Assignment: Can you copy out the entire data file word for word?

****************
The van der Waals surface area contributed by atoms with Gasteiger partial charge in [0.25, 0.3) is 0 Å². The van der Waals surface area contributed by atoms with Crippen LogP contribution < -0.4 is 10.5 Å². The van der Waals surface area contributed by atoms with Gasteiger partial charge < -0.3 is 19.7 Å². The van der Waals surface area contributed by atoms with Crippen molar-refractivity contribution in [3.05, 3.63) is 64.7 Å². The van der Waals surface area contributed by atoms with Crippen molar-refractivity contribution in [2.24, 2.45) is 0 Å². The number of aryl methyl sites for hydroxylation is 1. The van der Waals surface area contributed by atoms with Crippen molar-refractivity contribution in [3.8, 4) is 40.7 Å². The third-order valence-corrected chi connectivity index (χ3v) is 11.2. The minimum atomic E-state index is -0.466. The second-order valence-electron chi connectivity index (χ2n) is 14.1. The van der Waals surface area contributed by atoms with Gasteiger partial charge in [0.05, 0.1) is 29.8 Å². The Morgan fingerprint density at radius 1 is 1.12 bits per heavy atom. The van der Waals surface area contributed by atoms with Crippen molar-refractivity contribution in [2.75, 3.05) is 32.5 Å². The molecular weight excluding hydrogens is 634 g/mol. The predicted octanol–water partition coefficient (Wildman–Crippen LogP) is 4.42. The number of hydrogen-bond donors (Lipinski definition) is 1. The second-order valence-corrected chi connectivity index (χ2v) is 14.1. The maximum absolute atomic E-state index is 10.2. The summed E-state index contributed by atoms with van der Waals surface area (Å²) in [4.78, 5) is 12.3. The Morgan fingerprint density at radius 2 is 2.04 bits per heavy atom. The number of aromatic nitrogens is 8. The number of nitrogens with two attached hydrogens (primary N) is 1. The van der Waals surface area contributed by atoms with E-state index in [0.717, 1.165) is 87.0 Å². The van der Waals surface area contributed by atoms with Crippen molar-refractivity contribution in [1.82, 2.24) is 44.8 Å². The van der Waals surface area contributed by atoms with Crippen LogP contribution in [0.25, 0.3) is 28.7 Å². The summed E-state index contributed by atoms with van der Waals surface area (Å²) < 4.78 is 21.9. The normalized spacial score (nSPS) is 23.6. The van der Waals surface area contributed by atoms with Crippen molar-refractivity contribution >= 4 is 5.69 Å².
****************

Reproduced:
The van der Waals surface area contributed by atoms with Gasteiger partial charge in [0.25, 0.3) is 0 Å². The van der Waals surface area contributed by atoms with Crippen LogP contribution < -0.4 is 10.5 Å². The van der Waals surface area contributed by atoms with Gasteiger partial charge < -0.3 is 19.7 Å². The van der Waals surface area contributed by atoms with Crippen molar-refractivity contribution in [3.05, 3.63) is 64.7 Å². The van der Waals surface area contributed by atoms with Crippen molar-refractivity contribution in [2.24, 2.45) is 0 Å². The number of aryl methyl sites for hydroxylation is 1. The van der Waals surface area contributed by atoms with Crippen molar-refractivity contribution in [3.8, 4) is 40.7 Å². The third-order valence-corrected chi connectivity index (χ3v) is 11.2. The minimum atomic E-state index is -0.466. The second-order valence-electron chi connectivity index (χ2n) is 14.1. The van der Waals surface area contributed by atoms with Gasteiger partial charge in [0.05, 0.1) is 29.8 Å². The Morgan fingerprint density at radius 1 is 1.12 bits per heavy atom. The van der Waals surface area contributed by atoms with Crippen molar-refractivity contribution in [2.75, 3.05) is 32.5 Å². The molecular weight excluding hydrogens is 634 g/mol. The predicted octanol–water partition coefficient (Wildman–Crippen LogP) is 4.42. The number of hydrogen-bond donors (Lipinski definition) is 1. The second-order valence-corrected chi connectivity index (χ2v) is 14.1. The maximum absolute atomic E-state index is 10.2. The summed E-state index contributed by atoms with van der Waals surface area (Å²) in [4.78, 5) is 12.3. The Morgan fingerprint density at radius 2 is 2.04 bits per heavy atom. The number of aromatic nitrogens is 8. The number of nitrogens with two attached hydrogens (primary N) is 1. The van der Waals surface area contributed by atoms with E-state index in [0.717, 1.165) is 87.0 Å². The van der Waals surface area contributed by atoms with Crippen molar-refractivity contribution in [1.82, 2.24) is 44.8 Å². The van der Waals surface area contributed by atoms with Crippen LogP contribution in [0.25, 0.3) is 28.7 Å². The summed E-state index contributed by atoms with van der Waals surface area (Å²) < 4.78 is 21.9. The normalized spacial score (nSPS) is 23.6. The van der Waals surface area contributed by atoms with Crippen molar-refractivity contribution >= 4 is 5.69 Å².